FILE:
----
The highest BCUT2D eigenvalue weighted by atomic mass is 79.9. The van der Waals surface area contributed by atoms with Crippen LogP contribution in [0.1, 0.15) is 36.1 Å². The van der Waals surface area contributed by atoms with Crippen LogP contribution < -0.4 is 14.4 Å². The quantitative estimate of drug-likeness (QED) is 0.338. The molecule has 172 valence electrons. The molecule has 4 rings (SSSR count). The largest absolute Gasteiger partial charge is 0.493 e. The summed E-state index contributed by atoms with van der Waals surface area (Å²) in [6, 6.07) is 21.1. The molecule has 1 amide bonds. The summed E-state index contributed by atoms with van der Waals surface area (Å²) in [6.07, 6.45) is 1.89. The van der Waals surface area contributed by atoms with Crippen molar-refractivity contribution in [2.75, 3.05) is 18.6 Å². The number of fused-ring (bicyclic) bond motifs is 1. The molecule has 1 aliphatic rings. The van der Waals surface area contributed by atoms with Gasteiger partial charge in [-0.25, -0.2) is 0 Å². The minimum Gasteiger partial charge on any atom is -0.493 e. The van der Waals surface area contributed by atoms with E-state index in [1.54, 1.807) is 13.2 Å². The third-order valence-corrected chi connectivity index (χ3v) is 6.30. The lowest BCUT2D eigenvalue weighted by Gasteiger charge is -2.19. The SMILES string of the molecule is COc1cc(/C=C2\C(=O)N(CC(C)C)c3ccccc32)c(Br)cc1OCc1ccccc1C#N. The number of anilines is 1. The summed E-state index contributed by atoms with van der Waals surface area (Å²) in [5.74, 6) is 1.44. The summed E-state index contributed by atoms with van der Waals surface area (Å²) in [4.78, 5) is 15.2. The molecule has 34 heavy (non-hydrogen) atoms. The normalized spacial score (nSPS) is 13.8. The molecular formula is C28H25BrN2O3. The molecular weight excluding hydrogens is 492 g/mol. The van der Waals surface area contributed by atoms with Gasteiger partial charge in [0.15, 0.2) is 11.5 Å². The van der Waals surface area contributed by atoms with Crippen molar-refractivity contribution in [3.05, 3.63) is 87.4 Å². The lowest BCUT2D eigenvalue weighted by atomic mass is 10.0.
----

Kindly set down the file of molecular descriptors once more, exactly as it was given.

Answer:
The highest BCUT2D eigenvalue weighted by atomic mass is 79.9. The van der Waals surface area contributed by atoms with Crippen LogP contribution in [0.1, 0.15) is 36.1 Å². The van der Waals surface area contributed by atoms with Crippen LogP contribution < -0.4 is 14.4 Å². The quantitative estimate of drug-likeness (QED) is 0.338. The molecule has 172 valence electrons. The molecule has 4 rings (SSSR count). The largest absolute Gasteiger partial charge is 0.493 e. The summed E-state index contributed by atoms with van der Waals surface area (Å²) in [6, 6.07) is 21.1. The molecule has 1 amide bonds. The summed E-state index contributed by atoms with van der Waals surface area (Å²) in [6.07, 6.45) is 1.89. The van der Waals surface area contributed by atoms with Crippen molar-refractivity contribution in [2.75, 3.05) is 18.6 Å². The number of fused-ring (bicyclic) bond motifs is 1. The molecule has 1 aliphatic rings. The van der Waals surface area contributed by atoms with Gasteiger partial charge in [-0.25, -0.2) is 0 Å². The minimum Gasteiger partial charge on any atom is -0.493 e. The van der Waals surface area contributed by atoms with E-state index in [1.54, 1.807) is 13.2 Å². The third-order valence-corrected chi connectivity index (χ3v) is 6.30. The lowest BCUT2D eigenvalue weighted by Gasteiger charge is -2.19. The SMILES string of the molecule is COc1cc(/C=C2\C(=O)N(CC(C)C)c3ccccc32)c(Br)cc1OCc1ccccc1C#N. The number of anilines is 1. The summed E-state index contributed by atoms with van der Waals surface area (Å²) in [5.74, 6) is 1.44. The summed E-state index contributed by atoms with van der Waals surface area (Å²) in [4.78, 5) is 15.2. The molecule has 34 heavy (non-hydrogen) atoms. The normalized spacial score (nSPS) is 13.8. The molecular formula is C28H25BrN2O3. The molecular weight excluding hydrogens is 492 g/mol. The van der Waals surface area contributed by atoms with Gasteiger partial charge in [0.15, 0.2) is 11.5 Å². The van der Waals surface area contributed by atoms with Crippen molar-refractivity contribution in [3.05, 3.63) is 87.4 Å². The lowest BCUT2D eigenvalue weighted by atomic mass is 10.0.